You don't want to have to paint your house every year, nor do you want it looking faded or in disrepair. This is why many homeowners choose to have siding installed. There was a time when wood was the only option – besides brick or stone, that is. Now, there are many siding choices available. Evaluate siding options for your home to choose the best exterior finish for your needs.
Wood siding, like wooden shingles, is still a classic for your house's exterior. It's very common for traditional style homes, such as Cape Cod and cottage styles. However, as with wooden shingles, wood siding requires regular maintenance to keep it looking fresh. It's necessary to chalk and paint or re-stain the siding periodically. Wood siding can come in shakes and shingles or in clapboard, which features overlapping boards. Redwood and western cedar are common hardwoods for this siding.
Brick siding is a permanent material option. You can also have a brick veneer applied to the exterior of your home. Contractors construct a wooden frame with a water-proof membrane over it. They then mortar the bricks to the frame. Such siding is labor-intensive and, therefore, quite expensive. It does, however, last the life of your house. Brick siding is traditional for Tudor and Colonial style homes.
These days, vinyl siding is the most common choice – as much as 32 percent of the U.S. siding market, according to This Old House. Updates in construction technology have resulted in vinyl siding that comes in a wide range of colors and styles. What's more, vinyl is much less expensive than wood or stone. Much of the allure, though, comes in its durability. Vinyl siding can last for years, even decades, with little or no maintenance. You can choose from different style options, such as shingles, shakes, soffit and trim. Contractors can also install the vinyl planks either horizontally or vertically. Additionally, you can select different thickness of vinyl siding, which affects its insulation value.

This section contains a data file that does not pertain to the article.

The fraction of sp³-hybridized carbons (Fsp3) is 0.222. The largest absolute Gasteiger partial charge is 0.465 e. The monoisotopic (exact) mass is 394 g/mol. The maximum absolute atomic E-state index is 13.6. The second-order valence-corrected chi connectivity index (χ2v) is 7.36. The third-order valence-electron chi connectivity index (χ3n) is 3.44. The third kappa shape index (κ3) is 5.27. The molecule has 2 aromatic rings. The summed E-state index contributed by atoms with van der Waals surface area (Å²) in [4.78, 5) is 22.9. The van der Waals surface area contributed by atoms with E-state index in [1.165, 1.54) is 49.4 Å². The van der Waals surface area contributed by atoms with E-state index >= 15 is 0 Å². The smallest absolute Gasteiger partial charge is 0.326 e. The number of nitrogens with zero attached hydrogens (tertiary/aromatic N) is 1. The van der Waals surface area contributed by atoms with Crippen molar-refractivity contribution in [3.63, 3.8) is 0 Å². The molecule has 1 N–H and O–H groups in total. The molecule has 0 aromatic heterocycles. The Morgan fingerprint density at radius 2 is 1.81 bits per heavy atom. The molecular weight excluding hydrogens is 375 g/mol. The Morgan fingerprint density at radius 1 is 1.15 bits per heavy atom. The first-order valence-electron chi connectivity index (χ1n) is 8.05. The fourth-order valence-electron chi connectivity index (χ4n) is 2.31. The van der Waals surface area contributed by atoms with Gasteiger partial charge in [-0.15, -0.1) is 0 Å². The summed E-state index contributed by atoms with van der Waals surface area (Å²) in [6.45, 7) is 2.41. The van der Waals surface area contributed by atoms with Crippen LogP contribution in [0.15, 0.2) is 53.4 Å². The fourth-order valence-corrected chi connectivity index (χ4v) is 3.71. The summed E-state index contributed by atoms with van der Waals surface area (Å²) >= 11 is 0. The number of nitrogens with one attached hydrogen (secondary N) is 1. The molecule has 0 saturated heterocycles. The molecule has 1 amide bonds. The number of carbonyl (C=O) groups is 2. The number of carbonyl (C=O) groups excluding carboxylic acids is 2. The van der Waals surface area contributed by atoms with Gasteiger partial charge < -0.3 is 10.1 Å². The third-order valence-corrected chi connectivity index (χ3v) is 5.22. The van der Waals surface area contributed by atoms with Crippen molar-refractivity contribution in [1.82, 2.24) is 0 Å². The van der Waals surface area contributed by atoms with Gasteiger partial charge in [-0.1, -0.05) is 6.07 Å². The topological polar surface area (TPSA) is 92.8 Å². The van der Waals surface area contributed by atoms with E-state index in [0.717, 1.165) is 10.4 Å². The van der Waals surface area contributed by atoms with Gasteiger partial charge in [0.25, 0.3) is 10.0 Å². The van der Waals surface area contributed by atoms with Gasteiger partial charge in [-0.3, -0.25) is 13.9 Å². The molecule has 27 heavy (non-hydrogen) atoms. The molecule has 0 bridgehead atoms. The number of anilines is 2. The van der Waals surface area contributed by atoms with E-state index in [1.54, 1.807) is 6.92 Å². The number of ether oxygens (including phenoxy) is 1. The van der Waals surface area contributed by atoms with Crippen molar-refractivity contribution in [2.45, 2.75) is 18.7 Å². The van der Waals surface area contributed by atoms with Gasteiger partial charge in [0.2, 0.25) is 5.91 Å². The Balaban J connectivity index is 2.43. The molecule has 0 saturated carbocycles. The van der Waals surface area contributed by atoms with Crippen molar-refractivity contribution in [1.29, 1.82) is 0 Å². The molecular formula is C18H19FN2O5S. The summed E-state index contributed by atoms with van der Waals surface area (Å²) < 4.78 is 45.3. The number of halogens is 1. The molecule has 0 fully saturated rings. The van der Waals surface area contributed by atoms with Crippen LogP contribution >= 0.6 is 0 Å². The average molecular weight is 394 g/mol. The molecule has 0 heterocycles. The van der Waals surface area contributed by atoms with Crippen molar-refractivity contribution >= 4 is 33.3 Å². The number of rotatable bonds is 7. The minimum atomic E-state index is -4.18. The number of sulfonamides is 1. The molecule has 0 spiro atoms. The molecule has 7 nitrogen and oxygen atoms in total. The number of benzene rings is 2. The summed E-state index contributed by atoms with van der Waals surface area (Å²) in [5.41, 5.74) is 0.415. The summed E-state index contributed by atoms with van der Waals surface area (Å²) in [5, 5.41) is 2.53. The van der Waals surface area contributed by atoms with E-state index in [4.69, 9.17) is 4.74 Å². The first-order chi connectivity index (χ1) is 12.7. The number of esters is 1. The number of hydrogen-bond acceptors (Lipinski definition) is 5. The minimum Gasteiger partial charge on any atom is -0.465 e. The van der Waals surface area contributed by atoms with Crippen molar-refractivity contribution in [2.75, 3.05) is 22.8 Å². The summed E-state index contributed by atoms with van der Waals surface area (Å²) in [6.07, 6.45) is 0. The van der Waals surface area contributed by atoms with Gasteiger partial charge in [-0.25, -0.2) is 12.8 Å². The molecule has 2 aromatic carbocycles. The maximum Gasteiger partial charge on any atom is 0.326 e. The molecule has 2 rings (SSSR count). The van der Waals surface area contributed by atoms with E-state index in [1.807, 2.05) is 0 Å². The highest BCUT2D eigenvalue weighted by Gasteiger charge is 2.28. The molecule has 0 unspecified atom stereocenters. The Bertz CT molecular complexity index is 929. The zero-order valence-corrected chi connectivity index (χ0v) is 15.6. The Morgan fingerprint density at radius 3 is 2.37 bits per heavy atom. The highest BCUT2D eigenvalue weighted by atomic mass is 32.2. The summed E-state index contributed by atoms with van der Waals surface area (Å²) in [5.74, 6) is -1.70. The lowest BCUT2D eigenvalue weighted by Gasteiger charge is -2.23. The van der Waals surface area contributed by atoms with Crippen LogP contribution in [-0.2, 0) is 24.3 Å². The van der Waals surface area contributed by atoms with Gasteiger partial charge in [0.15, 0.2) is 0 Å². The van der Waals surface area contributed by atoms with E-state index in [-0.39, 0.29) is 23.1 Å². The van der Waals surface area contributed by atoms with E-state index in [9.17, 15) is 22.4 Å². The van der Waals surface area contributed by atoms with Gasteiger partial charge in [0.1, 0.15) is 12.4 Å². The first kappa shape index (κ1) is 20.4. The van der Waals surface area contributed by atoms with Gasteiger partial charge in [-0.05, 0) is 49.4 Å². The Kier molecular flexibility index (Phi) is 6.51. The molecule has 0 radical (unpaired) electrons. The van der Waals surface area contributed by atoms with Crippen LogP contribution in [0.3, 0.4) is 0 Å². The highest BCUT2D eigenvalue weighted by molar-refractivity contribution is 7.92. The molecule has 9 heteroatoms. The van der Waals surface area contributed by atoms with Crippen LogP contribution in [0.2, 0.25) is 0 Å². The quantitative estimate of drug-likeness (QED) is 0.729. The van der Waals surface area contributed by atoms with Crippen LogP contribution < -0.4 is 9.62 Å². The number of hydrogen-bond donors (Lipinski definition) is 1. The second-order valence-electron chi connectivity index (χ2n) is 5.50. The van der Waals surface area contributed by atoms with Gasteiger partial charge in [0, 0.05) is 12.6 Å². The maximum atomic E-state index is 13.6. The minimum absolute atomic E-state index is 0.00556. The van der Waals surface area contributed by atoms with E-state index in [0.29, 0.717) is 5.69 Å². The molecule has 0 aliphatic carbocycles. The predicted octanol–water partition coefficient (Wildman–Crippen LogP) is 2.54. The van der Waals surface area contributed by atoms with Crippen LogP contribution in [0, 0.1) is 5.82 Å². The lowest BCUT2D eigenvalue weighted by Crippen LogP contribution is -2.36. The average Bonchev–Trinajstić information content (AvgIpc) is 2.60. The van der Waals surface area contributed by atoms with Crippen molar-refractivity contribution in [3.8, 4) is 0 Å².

Fiber-cement siding is a mid-range option in price. The slabs consist of sand, cement and cellulose. Fiber-cement siding can mimic the look of wood but with more strength and durability. It's naturally non-flammable and termite-resistant. You can also choose from a wide variety of colors and finishes, allowing you to customize the look of your house's façade. Unfortunately, fiber-cement can run into moisture-related problems similar to those found in concrete driveways. Nonetheless, fiber-cement siding can last for years.
Improve the look of your home's exterior with the siding choice that matches your budget and maintenance preferences. For more information on siding options, contact a company like Superior Products.